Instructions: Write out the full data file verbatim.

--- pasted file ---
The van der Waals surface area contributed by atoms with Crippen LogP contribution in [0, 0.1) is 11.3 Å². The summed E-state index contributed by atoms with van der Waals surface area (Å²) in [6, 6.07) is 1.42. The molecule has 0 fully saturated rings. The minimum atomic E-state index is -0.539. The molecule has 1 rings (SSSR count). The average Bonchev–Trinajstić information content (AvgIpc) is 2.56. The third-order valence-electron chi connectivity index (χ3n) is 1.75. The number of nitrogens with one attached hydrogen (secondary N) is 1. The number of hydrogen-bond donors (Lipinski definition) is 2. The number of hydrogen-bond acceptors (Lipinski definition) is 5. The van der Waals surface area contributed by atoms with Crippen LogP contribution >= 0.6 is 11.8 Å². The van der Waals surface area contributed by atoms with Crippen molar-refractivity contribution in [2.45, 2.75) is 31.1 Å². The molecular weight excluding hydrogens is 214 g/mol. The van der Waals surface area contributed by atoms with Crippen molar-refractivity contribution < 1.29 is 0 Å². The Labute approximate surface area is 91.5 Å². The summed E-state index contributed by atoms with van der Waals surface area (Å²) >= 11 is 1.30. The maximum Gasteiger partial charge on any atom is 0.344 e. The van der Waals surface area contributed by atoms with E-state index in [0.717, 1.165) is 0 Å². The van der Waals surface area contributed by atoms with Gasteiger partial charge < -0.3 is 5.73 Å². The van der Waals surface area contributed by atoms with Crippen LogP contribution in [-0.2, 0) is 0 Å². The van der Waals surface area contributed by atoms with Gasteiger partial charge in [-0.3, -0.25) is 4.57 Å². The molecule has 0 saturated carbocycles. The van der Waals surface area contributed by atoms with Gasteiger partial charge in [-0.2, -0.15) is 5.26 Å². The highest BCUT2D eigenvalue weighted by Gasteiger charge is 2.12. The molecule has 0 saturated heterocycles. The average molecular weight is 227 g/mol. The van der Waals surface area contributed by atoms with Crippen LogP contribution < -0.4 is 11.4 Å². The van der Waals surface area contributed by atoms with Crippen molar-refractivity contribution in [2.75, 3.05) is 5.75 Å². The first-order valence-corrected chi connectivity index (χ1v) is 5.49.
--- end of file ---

The van der Waals surface area contributed by atoms with Crippen LogP contribution in [0, 0.1) is 11.3 Å². The summed E-state index contributed by atoms with van der Waals surface area (Å²) in [6, 6.07) is 1.42. The molecule has 0 fully saturated rings. The minimum atomic E-state index is -0.539. The molecule has 1 rings (SSSR count). The average Bonchev–Trinajstić information content (AvgIpc) is 2.56. The third-order valence-electron chi connectivity index (χ3n) is 1.75. The number of nitrogens with one attached hydrogen (secondary N) is 1. The number of hydrogen-bond donors (Lipinski definition) is 2. The number of hydrogen-bond acceptors (Lipinski definition) is 5. The van der Waals surface area contributed by atoms with Crippen LogP contribution >= 0.6 is 11.8 Å². The van der Waals surface area contributed by atoms with Crippen molar-refractivity contribution in [2.45, 2.75) is 31.1 Å². The molecular weight excluding hydrogens is 214 g/mol. The van der Waals surface area contributed by atoms with Crippen molar-refractivity contribution < 1.29 is 0 Å². The Labute approximate surface area is 91.5 Å². The summed E-state index contributed by atoms with van der Waals surface area (Å²) >= 11 is 1.30. The maximum Gasteiger partial charge on any atom is 0.344 e. The van der Waals surface area contributed by atoms with E-state index in [0.717, 1.165) is 0 Å². The van der Waals surface area contributed by atoms with Gasteiger partial charge < -0.3 is 5.73 Å². The van der Waals surface area contributed by atoms with Crippen LogP contribution in [-0.2, 0) is 0 Å². The van der Waals surface area contributed by atoms with Gasteiger partial charge in [-0.3, -0.25) is 4.57 Å². The molecule has 0 saturated carbocycles. The van der Waals surface area contributed by atoms with Gasteiger partial charge in [-0.2, -0.15) is 5.26 Å². The highest BCUT2D eigenvalue weighted by Gasteiger charge is 2.12. The molecule has 0 saturated heterocycles. The average molecular weight is 227 g/mol. The van der Waals surface area contributed by atoms with Crippen LogP contribution < -0.4 is 11.4 Å². The van der Waals surface area contributed by atoms with Crippen molar-refractivity contribution in [2.75, 3.05) is 5.75 Å². The first-order valence-corrected chi connectivity index (χ1v) is 5.49.